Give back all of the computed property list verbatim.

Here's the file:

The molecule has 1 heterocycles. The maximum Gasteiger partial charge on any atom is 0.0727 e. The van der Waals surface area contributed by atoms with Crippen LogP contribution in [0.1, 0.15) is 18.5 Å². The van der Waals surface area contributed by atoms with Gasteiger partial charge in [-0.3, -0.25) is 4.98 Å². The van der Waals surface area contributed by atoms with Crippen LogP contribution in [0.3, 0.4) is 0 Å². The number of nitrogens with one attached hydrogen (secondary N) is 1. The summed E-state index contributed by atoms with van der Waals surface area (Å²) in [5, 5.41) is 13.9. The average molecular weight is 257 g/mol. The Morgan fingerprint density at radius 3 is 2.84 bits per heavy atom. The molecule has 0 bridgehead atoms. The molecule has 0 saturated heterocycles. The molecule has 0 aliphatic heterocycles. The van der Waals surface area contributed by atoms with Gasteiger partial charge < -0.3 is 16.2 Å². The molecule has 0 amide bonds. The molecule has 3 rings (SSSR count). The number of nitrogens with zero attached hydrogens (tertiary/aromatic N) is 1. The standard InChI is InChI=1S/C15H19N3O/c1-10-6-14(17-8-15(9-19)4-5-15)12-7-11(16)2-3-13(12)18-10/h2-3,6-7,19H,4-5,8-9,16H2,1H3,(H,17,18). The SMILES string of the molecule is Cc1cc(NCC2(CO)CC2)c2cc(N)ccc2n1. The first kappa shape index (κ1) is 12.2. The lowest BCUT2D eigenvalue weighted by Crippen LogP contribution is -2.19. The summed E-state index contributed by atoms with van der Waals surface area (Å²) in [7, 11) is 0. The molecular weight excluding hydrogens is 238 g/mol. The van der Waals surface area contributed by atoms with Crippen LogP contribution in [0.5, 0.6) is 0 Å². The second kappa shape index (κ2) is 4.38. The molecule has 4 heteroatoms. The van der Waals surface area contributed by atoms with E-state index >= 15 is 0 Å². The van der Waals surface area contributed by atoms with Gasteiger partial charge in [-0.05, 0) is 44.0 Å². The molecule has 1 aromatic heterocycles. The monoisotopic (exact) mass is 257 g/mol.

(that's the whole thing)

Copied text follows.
The molecule has 1 heterocycles. The maximum Gasteiger partial charge on any atom is 0.0727 e. The van der Waals surface area contributed by atoms with Crippen LogP contribution in [0.1, 0.15) is 18.5 Å². The van der Waals surface area contributed by atoms with Gasteiger partial charge in [-0.3, -0.25) is 4.98 Å². The van der Waals surface area contributed by atoms with Crippen LogP contribution in [0.3, 0.4) is 0 Å². The number of nitrogens with one attached hydrogen (secondary N) is 1. The summed E-state index contributed by atoms with van der Waals surface area (Å²) in [5, 5.41) is 13.9. The average molecular weight is 257 g/mol. The Morgan fingerprint density at radius 3 is 2.84 bits per heavy atom. The molecule has 0 bridgehead atoms. The molecule has 0 saturated heterocycles. The molecule has 0 aliphatic heterocycles. The van der Waals surface area contributed by atoms with Gasteiger partial charge < -0.3 is 16.2 Å². The molecule has 0 amide bonds. The molecule has 3 rings (SSSR count). The number of nitrogens with zero attached hydrogens (tertiary/aromatic N) is 1. The standard InChI is InChI=1S/C15H19N3O/c1-10-6-14(17-8-15(9-19)4-5-15)12-7-11(16)2-3-13(12)18-10/h2-3,6-7,19H,4-5,8-9,16H2,1H3,(H,17,18). The SMILES string of the molecule is Cc1cc(NCC2(CO)CC2)c2cc(N)ccc2n1. The first kappa shape index (κ1) is 12.2. The lowest BCUT2D eigenvalue weighted by Crippen LogP contribution is -2.19. The summed E-state index contributed by atoms with van der Waals surface area (Å²) in [7, 11) is 0. The molecular weight excluding hydrogens is 238 g/mol. The van der Waals surface area contributed by atoms with Crippen LogP contribution in [0.5, 0.6) is 0 Å². The second kappa shape index (κ2) is 4.38. The molecule has 4 heteroatoms. The van der Waals surface area contributed by atoms with E-state index >= 15 is 0 Å². The van der Waals surface area contributed by atoms with Gasteiger partial charge in [-0.05, 0) is 44.0 Å². The molecule has 1 aromatic heterocycles. The monoisotopic (exact) mass is 257 g/mol.